Dining at Cracker Barrel Old Country Store isn't just about enjoying delicious comfort food, the atmosphere also adds to the experience.
It's no wonder the restaurant has been repeatedly ranked at the top of America's favorite family-dining restaurants.
Cracker Barrel is "a place for people to stop, take a break, have a real meal, maybe shop for a little bit," said Chris Ciavarra, Cracker Barrel's senior vice president of marketing.
In each of the chain's 635 locations, people are able to enjoy food, as well as an "old country store" while being surrounded by decor that makes it look like you're in grandma's attic.
Every location is filled with 1,000 unique "artifacts" that are chosen specifically for the particular restaurant. These old items, including vintage signs, old gadgets and dishes, all come from a special antiques warehouse owned by the company.
That's right, every knickknack you spot at a Cracker Barrel restaurant is authentic. When they're not on display, you can find them at the 26,000-square-foot Dec�r Warehouse located about 30 miles outside of Nashville, Tennessee.
Over the years, antique expert Larry Singleton and his family have acquired hundreds of thousands of relics for the company. There are currently over 90,000 artifacts in storage, and 700,000 on display in stores.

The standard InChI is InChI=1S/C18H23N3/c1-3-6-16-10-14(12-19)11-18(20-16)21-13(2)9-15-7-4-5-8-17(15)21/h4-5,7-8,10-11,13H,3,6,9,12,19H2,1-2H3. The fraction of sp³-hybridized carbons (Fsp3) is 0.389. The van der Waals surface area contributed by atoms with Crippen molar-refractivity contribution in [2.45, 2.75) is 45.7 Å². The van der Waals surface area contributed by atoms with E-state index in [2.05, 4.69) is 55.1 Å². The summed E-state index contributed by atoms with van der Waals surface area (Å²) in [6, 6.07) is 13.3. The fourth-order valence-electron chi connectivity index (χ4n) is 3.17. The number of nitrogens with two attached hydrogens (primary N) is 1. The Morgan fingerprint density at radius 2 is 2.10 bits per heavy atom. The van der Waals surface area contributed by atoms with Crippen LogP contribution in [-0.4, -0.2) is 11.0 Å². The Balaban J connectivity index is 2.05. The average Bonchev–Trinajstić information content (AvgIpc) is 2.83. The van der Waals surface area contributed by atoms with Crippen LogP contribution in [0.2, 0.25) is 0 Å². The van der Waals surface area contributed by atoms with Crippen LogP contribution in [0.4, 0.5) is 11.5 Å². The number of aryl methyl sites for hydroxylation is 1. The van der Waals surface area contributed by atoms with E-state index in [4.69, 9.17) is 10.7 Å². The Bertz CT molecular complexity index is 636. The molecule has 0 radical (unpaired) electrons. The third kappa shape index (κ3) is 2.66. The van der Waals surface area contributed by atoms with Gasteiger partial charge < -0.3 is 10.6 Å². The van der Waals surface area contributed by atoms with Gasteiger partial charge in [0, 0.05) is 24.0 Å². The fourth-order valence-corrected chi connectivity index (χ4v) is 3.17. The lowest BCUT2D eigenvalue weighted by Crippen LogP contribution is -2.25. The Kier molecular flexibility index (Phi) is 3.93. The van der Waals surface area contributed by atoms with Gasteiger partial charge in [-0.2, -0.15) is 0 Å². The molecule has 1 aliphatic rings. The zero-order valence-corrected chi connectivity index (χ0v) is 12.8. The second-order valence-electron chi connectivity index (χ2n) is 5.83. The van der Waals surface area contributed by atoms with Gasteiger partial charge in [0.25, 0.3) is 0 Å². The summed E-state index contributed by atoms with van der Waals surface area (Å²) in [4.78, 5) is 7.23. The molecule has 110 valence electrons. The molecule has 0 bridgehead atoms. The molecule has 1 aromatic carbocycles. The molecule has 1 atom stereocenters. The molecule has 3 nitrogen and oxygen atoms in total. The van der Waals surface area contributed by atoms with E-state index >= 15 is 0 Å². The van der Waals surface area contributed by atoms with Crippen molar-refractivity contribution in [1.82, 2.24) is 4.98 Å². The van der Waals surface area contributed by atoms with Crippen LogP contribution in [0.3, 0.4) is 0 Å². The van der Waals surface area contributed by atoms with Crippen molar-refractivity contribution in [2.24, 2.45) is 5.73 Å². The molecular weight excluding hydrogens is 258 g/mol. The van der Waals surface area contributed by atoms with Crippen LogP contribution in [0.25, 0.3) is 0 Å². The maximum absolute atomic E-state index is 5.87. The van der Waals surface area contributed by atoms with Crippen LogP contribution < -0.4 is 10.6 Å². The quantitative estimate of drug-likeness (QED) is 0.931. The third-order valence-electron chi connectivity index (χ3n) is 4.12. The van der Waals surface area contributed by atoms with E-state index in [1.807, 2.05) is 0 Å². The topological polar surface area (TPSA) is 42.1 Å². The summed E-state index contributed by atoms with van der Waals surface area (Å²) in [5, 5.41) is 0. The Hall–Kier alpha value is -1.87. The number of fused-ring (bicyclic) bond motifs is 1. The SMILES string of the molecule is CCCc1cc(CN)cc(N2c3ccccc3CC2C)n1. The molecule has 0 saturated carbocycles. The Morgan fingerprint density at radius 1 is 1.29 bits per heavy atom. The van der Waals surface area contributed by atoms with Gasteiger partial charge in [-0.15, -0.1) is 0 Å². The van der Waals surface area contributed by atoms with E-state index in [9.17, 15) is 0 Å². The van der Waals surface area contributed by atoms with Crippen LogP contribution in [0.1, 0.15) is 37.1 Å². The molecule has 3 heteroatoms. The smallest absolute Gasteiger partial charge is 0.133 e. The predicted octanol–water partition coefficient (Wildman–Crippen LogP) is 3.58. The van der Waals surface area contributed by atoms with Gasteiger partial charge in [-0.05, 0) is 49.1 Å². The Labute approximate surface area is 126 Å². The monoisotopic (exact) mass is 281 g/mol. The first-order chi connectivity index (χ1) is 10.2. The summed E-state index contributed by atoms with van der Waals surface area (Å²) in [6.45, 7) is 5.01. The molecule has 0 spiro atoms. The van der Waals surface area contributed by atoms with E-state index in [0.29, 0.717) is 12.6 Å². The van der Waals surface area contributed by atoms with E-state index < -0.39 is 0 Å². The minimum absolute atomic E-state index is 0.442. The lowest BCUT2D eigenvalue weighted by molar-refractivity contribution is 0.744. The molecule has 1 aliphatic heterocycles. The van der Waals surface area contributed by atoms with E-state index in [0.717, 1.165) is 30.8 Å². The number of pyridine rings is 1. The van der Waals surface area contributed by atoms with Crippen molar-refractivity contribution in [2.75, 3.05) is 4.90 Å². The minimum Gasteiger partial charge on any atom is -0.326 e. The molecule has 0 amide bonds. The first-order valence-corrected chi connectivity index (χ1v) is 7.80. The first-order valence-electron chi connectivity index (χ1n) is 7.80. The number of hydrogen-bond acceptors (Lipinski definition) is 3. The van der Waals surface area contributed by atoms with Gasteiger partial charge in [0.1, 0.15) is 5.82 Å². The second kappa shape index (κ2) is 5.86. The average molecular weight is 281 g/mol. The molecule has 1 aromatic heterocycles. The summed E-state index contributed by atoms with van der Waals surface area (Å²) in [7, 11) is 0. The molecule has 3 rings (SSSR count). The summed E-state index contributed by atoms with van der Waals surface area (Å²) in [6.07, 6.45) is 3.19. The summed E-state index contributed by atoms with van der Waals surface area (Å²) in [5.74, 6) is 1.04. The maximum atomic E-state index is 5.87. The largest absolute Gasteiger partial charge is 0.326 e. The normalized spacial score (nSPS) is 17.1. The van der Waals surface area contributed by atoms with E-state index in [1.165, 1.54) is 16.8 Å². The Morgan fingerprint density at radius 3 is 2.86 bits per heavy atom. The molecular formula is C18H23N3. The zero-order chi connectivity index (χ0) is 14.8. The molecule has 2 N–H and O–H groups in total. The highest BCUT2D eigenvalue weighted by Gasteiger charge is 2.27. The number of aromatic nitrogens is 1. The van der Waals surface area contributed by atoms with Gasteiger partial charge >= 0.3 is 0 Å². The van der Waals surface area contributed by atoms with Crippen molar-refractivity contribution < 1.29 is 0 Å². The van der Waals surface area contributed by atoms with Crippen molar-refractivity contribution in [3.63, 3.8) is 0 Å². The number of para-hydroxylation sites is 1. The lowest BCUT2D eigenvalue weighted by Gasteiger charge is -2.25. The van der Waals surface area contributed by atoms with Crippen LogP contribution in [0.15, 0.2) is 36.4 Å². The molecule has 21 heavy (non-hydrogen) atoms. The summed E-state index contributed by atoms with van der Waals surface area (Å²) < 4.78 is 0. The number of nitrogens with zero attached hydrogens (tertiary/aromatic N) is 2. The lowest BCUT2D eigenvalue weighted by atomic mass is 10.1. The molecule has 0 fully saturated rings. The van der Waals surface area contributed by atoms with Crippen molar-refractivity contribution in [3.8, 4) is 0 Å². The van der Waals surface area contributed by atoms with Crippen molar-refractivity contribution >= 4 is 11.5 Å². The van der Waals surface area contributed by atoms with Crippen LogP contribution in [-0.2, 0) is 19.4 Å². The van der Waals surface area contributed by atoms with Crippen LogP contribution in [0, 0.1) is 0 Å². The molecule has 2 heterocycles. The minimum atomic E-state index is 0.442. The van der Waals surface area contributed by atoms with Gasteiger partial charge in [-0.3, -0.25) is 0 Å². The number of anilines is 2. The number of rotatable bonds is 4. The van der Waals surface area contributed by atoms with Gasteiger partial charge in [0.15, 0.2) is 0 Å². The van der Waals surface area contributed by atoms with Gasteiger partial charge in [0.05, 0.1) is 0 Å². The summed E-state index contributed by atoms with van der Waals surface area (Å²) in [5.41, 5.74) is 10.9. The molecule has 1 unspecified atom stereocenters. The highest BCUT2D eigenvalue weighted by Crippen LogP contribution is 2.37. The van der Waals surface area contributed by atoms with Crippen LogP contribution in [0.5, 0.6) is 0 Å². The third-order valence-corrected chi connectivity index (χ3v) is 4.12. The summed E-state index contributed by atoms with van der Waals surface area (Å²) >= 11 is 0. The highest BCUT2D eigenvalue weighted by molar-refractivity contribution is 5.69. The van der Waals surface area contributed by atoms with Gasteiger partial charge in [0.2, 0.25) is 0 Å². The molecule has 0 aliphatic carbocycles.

"Probably my favorite part of the job is finding stuff," Singleton told Today Home. "I think anybody in this business, they're treasure hunters, you know? They're looking for that pot of gold or that unique thing to find."
Singleton, whose parents furnished the first Cracker Barrel with antiques from their store, added, "The biggest part of what I do is sourcing, looking for, digging, trying to locate the pieces we use. Trying to track down old country store memorabilia, from signs to tools."
Today Home recently took a tour of the space and revealed that the place is full of treasures, including "old radios, guitars, telephones, cooking utensils, even wagons and bicycles."
There are also more than 5,000 food containers, including coffee cans and butter pails.
Singleton explained that among the thousand of items there are a few you will always find in every Cracker Barrel: "an ox yoke on the front porch, a horseshoe over the front door, a traffic light above the bathrooms and a deer head over the mantle."
So how do they decide which antiques restaurants get?
Once the antiques arrive to the warehouse, they are cleaned and cataloged before Singleton and his team start using them in mock layouts until they're able to re-create an old country store atmosphere. The items are returned to the shelves in the front section of the store until they're sent to a new store.
Singleton's team also does research about a town and its people before assembling a batch of antiques that reflect them best.
"The decor creates a relaxed atmosphere," he explained. "People don't feel rushed. They're not in a hurry to eat and get out. They can sit there with their family and enjoy a meal, and you know, maybe their grandson says, 'Pa, what is that?'"
You can get a better look of what the warehouse looks like in the video below:
Next time you're at a Cracker Barrel pay extra attention to the decor, and take the time to appreciate the thought and effort that has been put into making the nation's favorite restaurant as uniquely American as possible.